I really wanted to find The Simpsons episode of a “Tell-Tale Heart,” even a tiny snippet, but surprisingly, it was no where to be found (I love The Simpsons Halloween episodes!).  So instead, we must do with a 1953 short animated film that reminds me of The Nightmare Before Christmas with its use of Gothic neo-classical drawings. A very fine substitute; check it out!

Scary Stories 1: The Private Memoirs and Confessions of a Justified Sinner by James Hogg

“To the wicked, all things are wicked; but to the just, all things are just and right… How delightful to think that a justified person can do no wrong!” — from The Private Memoirs and Confessions of a Justified Sinner

This Gothic, psychological mystery created quite a stir in it’s time.  Booed by critics for it’s strange genre (it was an early attempt at crime fiction), James Hogg (1770-1835) initially published the book anonymously, even though he was a great author at the time.

In Hogg’s early life he was poor and only learned to read by the generosity his employer at the time, who lent him many books. He is now famous for his writings on Scottish life, which are used by historians today to help them recreate a time lost.

When Hogg published Justified Sinner in 1824, it was reviewed by no one and almost forgotten, forever.  However, In 1924 it was found by a French writer who helped to bring modern acclaim that the book still holds today. This French writer, Andre Gide, is quoted as saying about Justified Sinner: “It is long since I can remember being so taken hold of, so voluptuously tormented by any book.”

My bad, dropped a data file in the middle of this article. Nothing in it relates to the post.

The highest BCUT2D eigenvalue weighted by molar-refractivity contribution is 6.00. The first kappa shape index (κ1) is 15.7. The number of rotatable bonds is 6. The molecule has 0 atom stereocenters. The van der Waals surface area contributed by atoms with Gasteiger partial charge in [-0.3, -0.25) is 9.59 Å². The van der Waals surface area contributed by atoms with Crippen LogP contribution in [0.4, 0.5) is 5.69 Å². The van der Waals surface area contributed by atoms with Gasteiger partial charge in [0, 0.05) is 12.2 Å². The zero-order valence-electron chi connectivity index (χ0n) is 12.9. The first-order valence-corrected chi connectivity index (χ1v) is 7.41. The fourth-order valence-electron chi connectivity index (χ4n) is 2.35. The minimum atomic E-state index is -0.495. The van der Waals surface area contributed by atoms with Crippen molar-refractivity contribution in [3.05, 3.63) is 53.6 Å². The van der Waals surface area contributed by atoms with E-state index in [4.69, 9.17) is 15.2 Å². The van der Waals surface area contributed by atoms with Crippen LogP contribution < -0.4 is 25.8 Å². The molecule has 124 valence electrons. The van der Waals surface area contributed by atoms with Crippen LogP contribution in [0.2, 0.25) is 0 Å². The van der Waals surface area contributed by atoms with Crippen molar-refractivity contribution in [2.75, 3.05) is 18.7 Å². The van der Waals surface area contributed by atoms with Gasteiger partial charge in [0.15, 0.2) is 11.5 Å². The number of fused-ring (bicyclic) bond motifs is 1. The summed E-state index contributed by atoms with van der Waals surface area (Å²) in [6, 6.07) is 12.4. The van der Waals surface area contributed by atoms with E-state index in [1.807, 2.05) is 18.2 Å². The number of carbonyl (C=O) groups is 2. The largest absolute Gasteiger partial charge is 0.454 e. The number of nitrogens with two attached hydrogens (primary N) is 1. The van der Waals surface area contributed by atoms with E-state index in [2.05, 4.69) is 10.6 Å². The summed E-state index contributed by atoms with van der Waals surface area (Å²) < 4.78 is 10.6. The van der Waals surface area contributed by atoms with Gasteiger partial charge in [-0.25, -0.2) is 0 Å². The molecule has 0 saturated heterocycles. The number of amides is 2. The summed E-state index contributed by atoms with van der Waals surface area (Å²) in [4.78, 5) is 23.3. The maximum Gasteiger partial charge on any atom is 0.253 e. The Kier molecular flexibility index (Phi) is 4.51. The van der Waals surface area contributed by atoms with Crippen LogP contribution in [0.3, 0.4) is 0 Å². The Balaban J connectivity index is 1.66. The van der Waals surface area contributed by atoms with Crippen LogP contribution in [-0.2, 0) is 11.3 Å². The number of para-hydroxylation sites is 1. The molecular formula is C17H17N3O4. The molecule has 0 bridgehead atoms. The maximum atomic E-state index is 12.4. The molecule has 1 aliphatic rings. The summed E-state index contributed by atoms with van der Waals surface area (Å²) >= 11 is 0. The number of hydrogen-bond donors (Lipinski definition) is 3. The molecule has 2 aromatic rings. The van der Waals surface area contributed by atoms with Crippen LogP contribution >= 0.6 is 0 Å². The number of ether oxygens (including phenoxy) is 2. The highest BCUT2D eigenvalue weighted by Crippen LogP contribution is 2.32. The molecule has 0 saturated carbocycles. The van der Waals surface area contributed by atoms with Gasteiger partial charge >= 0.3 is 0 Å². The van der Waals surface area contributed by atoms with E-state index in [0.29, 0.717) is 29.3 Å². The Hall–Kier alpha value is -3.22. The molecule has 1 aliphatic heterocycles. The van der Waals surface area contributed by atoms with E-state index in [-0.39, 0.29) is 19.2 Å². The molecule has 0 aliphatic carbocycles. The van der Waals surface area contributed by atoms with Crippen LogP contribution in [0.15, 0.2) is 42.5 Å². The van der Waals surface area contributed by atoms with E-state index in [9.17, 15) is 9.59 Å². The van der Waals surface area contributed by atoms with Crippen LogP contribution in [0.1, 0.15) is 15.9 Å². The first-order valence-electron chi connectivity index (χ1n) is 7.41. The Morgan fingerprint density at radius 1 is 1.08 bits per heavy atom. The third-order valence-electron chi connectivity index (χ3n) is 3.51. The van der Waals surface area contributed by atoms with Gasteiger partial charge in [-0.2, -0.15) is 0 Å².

Summary: The novel is divided into three sections, giving the reader several ways of understanding the story and the psychology of the madman. The first section is a factual summary of events as they exist in local tradition and folklore. The second section is the confessions of the fanatical Robert Wringhim. The short final section is the unearthing of Wringhim’s remains by a group of writers and the discovery of the shocking confessions that were buried with him.

When I read this book I did feel the same, slightly tormented, but I would describe it more as an unease.  With a lot of religious overtones (and undertones of Atheism), it does feel ‘preachy’ at times. However, this is always interrupted with an unknown devil-like character that causes all the trouble in the novel.

The main reason why this novel made me feel uneasy was it’s crazy host of characters and perhaps reading from the perception of a mad-man; a serial killer in training (and being trained by the devil himself, no less).  Your heart goes out to all the characters they torture and kill, and the only relief is the mysterious light on the hill at the end of the novel.  Was it an angel, or was it this now scientifically explained play of light on moisture: